“We feel really strongly about Jake today, also, and this whole series has been really well-pitched. I’ve said it: Their pitching staff, to me, their starters, are as good as anybody’s. All five of them. Roark’s no walk in the park, Strasburg, of course not, Gio (Gonzalez). You saw what (Max) Scherzer did with a bad leg the other day.

“Whatever they choose to do, that’s fine. We just have to go out there and play. It’s about us. It’s about Jake pitching Jake’s kind of a game. And if he does that, we’ll be in good shape.”

Strasburg became a lightning rod within the industry for the way the Nationals shut him down in September 2012, a controversial move that could be interpreted as a forward-thinking approach with a Tommy John survivor or a sign of entitlement/arrogance, expecting to be in the playoffs year after year after year.

Strasburg took a no-hitter into the sixth inning of a Game 1 loss last week at Nationals Park, the victim of two unearned runs. After this switcheroo, the Cubs subbed in Jason Heyward (15-for-37 in his career vs. Strasburg) for Kyle Schwarber and moved Ben Zobrist from right to left field, hoping to avoid a return flight to Washington and move on to the Los Angeles Dodgers and a third consecutive trip to the NL Championship Series.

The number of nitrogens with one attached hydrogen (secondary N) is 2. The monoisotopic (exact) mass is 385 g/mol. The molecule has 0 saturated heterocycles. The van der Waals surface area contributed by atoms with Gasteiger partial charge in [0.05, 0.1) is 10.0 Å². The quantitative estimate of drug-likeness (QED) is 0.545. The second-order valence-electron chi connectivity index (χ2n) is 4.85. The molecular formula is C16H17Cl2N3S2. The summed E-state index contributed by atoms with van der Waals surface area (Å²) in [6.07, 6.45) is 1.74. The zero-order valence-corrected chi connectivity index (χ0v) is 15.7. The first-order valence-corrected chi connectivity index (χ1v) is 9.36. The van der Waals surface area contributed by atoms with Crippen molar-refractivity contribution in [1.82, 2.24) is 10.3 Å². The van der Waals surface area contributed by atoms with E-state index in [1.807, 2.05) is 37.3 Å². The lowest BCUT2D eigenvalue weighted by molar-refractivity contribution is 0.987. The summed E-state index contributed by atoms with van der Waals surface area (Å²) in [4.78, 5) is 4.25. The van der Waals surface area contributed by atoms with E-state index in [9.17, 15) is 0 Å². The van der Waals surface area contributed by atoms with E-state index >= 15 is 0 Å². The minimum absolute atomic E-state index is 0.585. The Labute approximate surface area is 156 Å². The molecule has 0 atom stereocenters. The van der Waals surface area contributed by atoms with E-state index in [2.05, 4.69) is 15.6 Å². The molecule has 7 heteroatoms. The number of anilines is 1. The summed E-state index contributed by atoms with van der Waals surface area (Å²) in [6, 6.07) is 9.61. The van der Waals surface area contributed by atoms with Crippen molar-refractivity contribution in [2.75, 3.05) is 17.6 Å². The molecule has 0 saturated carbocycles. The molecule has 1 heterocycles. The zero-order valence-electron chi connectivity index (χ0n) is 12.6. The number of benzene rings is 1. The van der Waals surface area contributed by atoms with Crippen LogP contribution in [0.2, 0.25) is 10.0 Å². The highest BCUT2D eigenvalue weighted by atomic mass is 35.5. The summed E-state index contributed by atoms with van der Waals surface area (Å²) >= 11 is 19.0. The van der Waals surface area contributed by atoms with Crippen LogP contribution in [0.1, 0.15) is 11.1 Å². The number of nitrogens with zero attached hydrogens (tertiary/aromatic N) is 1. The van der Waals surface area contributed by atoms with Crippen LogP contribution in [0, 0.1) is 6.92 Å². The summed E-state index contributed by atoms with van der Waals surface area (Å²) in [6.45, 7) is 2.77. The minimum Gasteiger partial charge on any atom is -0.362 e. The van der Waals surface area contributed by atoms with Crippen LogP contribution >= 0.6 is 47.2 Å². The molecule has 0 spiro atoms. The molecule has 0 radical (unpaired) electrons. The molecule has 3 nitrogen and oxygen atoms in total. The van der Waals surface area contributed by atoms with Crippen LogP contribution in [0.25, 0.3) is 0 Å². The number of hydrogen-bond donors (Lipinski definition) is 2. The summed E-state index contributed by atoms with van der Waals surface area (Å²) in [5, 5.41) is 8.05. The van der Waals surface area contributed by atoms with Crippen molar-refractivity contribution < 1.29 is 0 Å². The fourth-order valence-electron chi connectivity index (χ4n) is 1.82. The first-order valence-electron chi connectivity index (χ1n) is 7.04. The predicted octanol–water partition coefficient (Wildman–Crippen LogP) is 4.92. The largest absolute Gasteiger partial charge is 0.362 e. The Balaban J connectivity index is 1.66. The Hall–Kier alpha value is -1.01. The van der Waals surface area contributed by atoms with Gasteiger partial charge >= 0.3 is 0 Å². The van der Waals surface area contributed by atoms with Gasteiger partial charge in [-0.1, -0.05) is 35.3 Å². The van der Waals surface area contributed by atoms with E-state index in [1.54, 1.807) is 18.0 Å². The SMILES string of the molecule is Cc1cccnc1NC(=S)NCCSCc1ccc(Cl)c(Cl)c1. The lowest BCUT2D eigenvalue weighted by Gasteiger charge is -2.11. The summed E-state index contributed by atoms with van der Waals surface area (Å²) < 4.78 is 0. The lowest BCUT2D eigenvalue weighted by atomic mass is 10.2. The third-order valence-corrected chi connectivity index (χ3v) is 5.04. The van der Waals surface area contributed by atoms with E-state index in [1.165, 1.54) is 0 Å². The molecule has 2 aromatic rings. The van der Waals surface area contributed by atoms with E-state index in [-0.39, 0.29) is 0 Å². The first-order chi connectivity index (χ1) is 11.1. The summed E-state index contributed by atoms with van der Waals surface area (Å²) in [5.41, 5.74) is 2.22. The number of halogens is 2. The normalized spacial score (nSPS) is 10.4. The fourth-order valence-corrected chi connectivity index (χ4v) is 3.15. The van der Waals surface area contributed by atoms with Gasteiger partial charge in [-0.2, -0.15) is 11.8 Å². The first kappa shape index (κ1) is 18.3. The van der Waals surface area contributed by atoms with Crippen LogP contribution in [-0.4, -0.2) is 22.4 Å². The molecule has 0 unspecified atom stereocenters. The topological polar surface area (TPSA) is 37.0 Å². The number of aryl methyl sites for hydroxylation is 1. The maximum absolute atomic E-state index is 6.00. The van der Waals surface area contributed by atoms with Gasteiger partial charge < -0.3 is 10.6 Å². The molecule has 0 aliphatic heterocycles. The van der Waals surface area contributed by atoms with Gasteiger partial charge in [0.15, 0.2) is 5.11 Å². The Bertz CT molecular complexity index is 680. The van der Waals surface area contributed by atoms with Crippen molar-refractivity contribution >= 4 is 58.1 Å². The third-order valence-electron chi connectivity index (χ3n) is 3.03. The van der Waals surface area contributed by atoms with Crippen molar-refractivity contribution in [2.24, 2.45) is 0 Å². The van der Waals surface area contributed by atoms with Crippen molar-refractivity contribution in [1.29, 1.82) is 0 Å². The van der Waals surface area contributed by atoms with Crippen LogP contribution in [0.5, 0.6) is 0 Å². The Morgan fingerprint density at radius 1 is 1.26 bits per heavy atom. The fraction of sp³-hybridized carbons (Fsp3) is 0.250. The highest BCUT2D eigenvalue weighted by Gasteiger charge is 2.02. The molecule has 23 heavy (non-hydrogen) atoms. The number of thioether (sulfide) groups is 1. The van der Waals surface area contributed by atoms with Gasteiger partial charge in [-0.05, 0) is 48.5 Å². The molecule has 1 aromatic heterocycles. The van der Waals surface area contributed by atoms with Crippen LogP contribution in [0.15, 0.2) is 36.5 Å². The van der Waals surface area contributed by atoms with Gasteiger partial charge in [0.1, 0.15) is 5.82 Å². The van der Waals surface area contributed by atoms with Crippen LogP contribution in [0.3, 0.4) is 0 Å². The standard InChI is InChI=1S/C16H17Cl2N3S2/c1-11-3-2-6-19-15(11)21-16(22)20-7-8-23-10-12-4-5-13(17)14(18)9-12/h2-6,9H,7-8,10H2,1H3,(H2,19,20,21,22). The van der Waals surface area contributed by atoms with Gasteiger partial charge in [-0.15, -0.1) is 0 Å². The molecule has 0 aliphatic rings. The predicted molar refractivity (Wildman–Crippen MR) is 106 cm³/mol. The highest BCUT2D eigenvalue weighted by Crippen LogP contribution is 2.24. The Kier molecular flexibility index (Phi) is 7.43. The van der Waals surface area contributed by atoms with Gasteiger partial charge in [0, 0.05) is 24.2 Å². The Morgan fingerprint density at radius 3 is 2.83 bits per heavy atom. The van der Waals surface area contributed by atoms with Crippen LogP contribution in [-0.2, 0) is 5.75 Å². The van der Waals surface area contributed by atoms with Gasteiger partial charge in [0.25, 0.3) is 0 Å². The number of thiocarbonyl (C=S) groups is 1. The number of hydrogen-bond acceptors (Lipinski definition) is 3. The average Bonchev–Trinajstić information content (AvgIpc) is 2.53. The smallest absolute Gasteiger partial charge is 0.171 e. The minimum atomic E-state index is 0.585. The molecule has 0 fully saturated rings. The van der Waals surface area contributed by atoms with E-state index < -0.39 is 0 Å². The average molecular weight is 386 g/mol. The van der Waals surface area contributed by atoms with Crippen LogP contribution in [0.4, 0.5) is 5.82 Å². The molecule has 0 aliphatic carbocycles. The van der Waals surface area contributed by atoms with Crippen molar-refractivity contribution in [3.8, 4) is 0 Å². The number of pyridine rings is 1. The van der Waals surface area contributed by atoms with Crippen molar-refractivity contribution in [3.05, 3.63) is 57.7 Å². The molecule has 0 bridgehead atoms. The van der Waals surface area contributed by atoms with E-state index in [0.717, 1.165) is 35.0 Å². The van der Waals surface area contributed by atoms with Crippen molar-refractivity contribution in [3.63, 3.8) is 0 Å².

“I have no idea what’s going on or how bad Strasburg felt,” Maddon said. “But, again, it doesn’t matter. For me, none of that matters. It’s Jon Jay, Kris Bryant, (Anthony) Rizzo, etc., playing our game today, and Jake pitching his, and that’s all that really matters. Control what you can control. That’s probably the best way to go about your business.”

Game 4 postponed to Wednesday: Could postseason rain go against the Cubs this time around?

nldspostponed.jpg
USA TODAY

Game 4 postponed to Wednesday: Could postseason rain go against the Cubs this time around?

It’s no longer “if the rain comes,” as the Beatles sang. The rain is here.

What is supposed to be a lengthy downpour throughout the Chicagoland area started Tuesday evening and postponed Game 4 of the NLDS, pushing things back to 3:08 p.m. Wednesday at Wrigley Field. So the Cubs, just a win away from advancing to their third straight NLCS, will have to wait another day to go for a clinch.